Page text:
Of the two of us, Joe is far less likely to give you the far out shit than I am. This is perhaps the most far out thing I’ve found in years: a 27-hour long album across 34 sub-discs, each more like a miniature album than anything else. The sound here runs the gamut from noise to grindcore to free jazz to psychedelic improv, but maintains a burning lidless core to it, like swallowing fissile material and feeling your brain and body go supercritical. This isn’t heavy metal in the traditional sense, coloring more with every single avant-garde color and texture that surrounds metal as a sonic space, but its lessons in the brutalist avant-garde especially through the avenue of their application to grind feel nothing if not extreme in the boldest sense of the word. This shit is extreme. Buy it on Bandcamp. – Langdon Hickman

    Urushiol – Pools of Green Fire

    This was described to me by a friend as “Oranssi Pazuzu does death metal”, a description which is apt. This is largely because, like the relation of Oranssi Pazuzu to black metal, Urushiol less plays death metal than uses it as the bedrock for psychedelic, prog and krautrock elaborations. Pools of Green Fire reads almost as if you made a supergroup from members of Can and Immolation or Neu and Gorguts, making a resulting racket not unlike the more left-brain sound squiggles of Trey Azagthoth at his most demented but carried out to full song length. I love my meat and potatoes death metal and have been heartily eating up these past few years of HM-2 style DM bands, but this fusion state of prog, psych and death metal will always have a soft-spot for me. This could use a smidge more rhythmic riffing but, especially for a debut, its conceptual heft is more than enough to get a cosign. Buy it on Bandcamp. – Langdon Hickman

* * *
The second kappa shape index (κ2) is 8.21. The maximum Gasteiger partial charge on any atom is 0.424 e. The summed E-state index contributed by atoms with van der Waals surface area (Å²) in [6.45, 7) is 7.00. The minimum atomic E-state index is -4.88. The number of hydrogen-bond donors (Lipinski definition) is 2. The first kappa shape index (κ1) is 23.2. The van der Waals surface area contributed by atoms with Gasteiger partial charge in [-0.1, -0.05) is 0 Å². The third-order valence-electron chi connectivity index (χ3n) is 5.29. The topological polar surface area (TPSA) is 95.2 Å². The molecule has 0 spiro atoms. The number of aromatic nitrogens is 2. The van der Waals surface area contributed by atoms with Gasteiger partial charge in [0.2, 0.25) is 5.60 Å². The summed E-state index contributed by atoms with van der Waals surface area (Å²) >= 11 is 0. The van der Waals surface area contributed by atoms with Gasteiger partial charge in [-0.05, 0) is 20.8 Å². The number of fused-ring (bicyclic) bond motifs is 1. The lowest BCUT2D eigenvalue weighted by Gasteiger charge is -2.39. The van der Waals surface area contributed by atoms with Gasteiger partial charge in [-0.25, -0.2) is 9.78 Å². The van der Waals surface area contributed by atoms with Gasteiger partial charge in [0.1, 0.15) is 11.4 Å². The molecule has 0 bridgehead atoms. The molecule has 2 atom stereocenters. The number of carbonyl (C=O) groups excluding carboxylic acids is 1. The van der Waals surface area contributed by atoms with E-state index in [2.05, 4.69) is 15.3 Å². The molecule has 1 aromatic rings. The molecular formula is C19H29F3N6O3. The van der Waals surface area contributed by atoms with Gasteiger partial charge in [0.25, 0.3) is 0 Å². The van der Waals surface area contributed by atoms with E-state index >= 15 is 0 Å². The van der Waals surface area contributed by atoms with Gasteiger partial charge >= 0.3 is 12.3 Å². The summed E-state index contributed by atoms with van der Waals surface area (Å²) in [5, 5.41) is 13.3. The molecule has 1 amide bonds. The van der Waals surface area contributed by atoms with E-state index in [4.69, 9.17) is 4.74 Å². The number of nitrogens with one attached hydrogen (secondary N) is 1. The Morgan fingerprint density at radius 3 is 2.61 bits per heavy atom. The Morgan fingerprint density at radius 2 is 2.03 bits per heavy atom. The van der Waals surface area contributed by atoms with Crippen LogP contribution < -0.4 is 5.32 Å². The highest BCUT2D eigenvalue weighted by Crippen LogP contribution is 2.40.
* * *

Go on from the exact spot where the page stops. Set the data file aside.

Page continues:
Vaura – Vistas of Distant Anomalies

    These are truly phenomenal players and writers. While previous efforts elaborated on a kind of melody-driven post-punk and gothic rock infused approach to metal, this newest album by Vaura decides instead to veer closer to the territory explored by Toby Driver in his work under the Kayo Dot name. The amount of Scott Walker avant-gardeisms present here are palpable to the point of total saturation, a gesture which feels loving and a preservation of legacy in the wake of Walker’s passing rather than mere pinching. And the sense of the gothic, industrial and melodramatic European metal sensibilities of this band still make themselves present, clarifying that Vistas is very much this group’s sense of what these types of sounds mean. It all feels glaringly post-modern, too; the dissolving affect and fractured sense of connection both to history and the failing structures of the world is written in blood here, like a heavy metal Kafka or the schizoanalysis of Deleuze. Buy it on Bandcamp. – Langdon Hickman